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February 22, 2017updated 28 Mar 2017 4:29pm

Plymouth Hospital goes mobile

By John Oates

Plymouth NHS Trust began working with HPE’s Aruba Networks to give staff mobile access to hospital systems from wherever they were on the site. The hospital has 900 beds and serves a local population of 450,000 people. It provides specialised services like kidney treatment and accident and emergency cover to two million people across the south-west of England.

Security was a primary motivation for the initial project and Aruba promised better security than the hospital’s existing wired network.

After testing several vendors the hospital found Aruba could offer the required security at the lowest cost.

The second consideration was reliability – hospital systems need to work all the time, every time.

The initial project gave staff access to patient records and access to blood test results and other information from hospital systems. Staff can also book tests and X-rays from the point of care.

After this was successfully implemented the trust added VOIP calls and extended the network to cover some of the hospital grounds as well.

Although mostly based in one building, Derriford Hospital, the nature of a hospital provided unique challenges for the project and for Aruba’s partner Pervasive Networks. Every floor is a different shape and the building is stuffed with pipework and electrical equipment – both medical and architectural.

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Aruba’s Adaptive Radio Network technology, allied with its Airwave management software, gave confidence that the network would effectively support itself. Airwave gives management the diagnostic information to trace, monitor and diagnose any other problems users have – usually not related to the network itself.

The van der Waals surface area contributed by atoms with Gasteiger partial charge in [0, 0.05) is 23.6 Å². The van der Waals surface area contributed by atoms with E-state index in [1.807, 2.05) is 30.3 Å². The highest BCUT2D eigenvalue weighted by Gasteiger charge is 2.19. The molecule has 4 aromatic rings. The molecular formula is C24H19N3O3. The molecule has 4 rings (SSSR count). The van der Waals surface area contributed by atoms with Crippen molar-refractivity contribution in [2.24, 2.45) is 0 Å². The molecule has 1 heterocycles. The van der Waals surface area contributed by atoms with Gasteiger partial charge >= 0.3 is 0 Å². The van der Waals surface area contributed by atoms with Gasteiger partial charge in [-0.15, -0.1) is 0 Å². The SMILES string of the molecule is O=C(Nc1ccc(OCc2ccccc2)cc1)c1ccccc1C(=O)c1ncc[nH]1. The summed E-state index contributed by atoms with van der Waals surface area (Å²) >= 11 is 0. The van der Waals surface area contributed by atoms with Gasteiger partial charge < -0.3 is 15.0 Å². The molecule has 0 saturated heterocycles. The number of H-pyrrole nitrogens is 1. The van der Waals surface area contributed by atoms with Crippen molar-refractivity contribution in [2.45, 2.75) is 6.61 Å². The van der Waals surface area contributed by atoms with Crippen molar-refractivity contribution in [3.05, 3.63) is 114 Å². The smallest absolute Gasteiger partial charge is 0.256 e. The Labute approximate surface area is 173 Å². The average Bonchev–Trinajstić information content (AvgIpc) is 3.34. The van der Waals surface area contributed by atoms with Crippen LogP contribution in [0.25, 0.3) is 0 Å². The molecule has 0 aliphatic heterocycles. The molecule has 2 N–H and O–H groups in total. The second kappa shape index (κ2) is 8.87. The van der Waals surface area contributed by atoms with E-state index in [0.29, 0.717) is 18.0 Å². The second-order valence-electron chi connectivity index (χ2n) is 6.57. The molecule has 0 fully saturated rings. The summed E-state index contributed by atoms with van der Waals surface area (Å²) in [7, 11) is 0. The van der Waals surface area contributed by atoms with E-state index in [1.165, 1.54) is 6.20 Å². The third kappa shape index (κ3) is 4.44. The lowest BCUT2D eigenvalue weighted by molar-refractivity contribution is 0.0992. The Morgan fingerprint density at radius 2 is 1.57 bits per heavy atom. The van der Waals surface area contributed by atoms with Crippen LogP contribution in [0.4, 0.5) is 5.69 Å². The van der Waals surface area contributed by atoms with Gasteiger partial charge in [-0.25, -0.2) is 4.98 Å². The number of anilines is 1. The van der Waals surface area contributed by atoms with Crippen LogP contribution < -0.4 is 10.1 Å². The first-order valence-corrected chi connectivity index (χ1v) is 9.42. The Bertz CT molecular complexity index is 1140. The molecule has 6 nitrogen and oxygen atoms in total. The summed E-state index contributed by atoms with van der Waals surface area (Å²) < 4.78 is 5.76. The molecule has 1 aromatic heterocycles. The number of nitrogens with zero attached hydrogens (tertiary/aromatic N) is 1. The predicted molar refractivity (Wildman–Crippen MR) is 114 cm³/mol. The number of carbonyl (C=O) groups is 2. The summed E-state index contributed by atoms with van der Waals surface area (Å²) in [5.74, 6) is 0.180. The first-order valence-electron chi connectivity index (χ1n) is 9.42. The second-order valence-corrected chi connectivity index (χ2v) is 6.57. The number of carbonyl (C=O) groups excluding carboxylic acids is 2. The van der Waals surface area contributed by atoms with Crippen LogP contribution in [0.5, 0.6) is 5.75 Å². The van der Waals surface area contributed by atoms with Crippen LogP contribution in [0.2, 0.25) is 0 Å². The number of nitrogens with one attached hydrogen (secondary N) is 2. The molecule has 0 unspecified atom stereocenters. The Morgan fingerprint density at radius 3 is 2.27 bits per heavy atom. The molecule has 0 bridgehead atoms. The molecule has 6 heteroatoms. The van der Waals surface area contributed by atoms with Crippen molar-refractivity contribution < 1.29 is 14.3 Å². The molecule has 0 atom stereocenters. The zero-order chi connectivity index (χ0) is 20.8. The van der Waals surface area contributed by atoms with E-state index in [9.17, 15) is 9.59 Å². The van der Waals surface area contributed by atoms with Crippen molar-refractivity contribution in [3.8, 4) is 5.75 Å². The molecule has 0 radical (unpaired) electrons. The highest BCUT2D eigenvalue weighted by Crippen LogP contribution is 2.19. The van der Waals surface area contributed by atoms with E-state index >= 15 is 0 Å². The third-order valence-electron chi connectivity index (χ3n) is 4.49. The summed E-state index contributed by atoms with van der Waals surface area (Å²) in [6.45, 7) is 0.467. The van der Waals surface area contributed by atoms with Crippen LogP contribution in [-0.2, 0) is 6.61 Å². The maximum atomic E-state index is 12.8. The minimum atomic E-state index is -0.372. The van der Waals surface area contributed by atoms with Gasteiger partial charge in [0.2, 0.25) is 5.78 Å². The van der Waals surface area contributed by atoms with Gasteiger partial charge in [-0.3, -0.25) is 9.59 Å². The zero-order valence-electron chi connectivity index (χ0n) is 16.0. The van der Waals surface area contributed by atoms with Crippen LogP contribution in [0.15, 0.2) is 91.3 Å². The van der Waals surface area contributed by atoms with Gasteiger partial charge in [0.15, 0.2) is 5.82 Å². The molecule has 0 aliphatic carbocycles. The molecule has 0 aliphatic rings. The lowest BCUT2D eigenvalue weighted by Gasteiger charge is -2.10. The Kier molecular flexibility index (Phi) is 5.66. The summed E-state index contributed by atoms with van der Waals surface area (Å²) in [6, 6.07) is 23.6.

Despite the challenges of the working hospital environment installation of the network was completed within a month.

On top of services for the hospital staff the network also supports a Wi-Fi network for use by patients and visitors which is managed by outside supplier to reduce overheads for the IT team. This provides access to about 2,500 guests and patients every day.

The network is being extended to the community support team who will be equipped with tablet devices using 3G and 4G networks while doing their work. It is also piloted Windows 8 tablet devices and a review of Android and Apple iOS to deepen support for Bring Your Own Device.

The hospital’s next requirements for mobility include adding access to the Theatres Information Management system, Electronic Prescribing and Medicines Administration, Digital Care Records solution and a locally developed Patient Care Manager for real-time bed and care pathway management.

Rob Harder. Head of IT infrastructure at Plymouth Hospital, told last year’s Discover conference in London that the first stage of the project provided connectivity for laptops and phones to the hospital’s clinical diagnostic system.

Harder said:

“We’re preparing our own transformation journey and dealing with digital disruption. We have a fairly simple case – to go paperless. Why? We have 80 clinical IT systems in use, but the main medical records system is still paper based. There are big advantage to this – it is mobile and records can travel with the patient. But there are limitations – the records can only be in one place at one time.

We want to digitise these records so they can be accessible from anywhere. This application is driving us away from a fixed computer network to a predominantly mobile network.”

Harder said the hospital was also making use of simple tracking technology using Wi-Fi tags. This was mainly used not for expensive equipment but for kit which is needed quickly in an emergency.

One of the first uses was tracking patient trolleys in the Accident and Emergency department. Trolleys frequently went missing and A & E kept requesting new equipment.

The Wi-Fi tags meant the could track the trolleys to a neighbouring department which had been hoarding them.

Harder said: “We had nurses spending time searching for equipment. They have more time with the patient now.”

Looking forward Harder said the hospital wanted to make better use of location technology to help guide visitors during what can be daunting and disorientating experiences. The hospital has nine entrances and 200 departments. Location technology can help get people to the right place at the right time and allow the hospital to provide relevant information to the right patient to improve the experience and make it less distressing.

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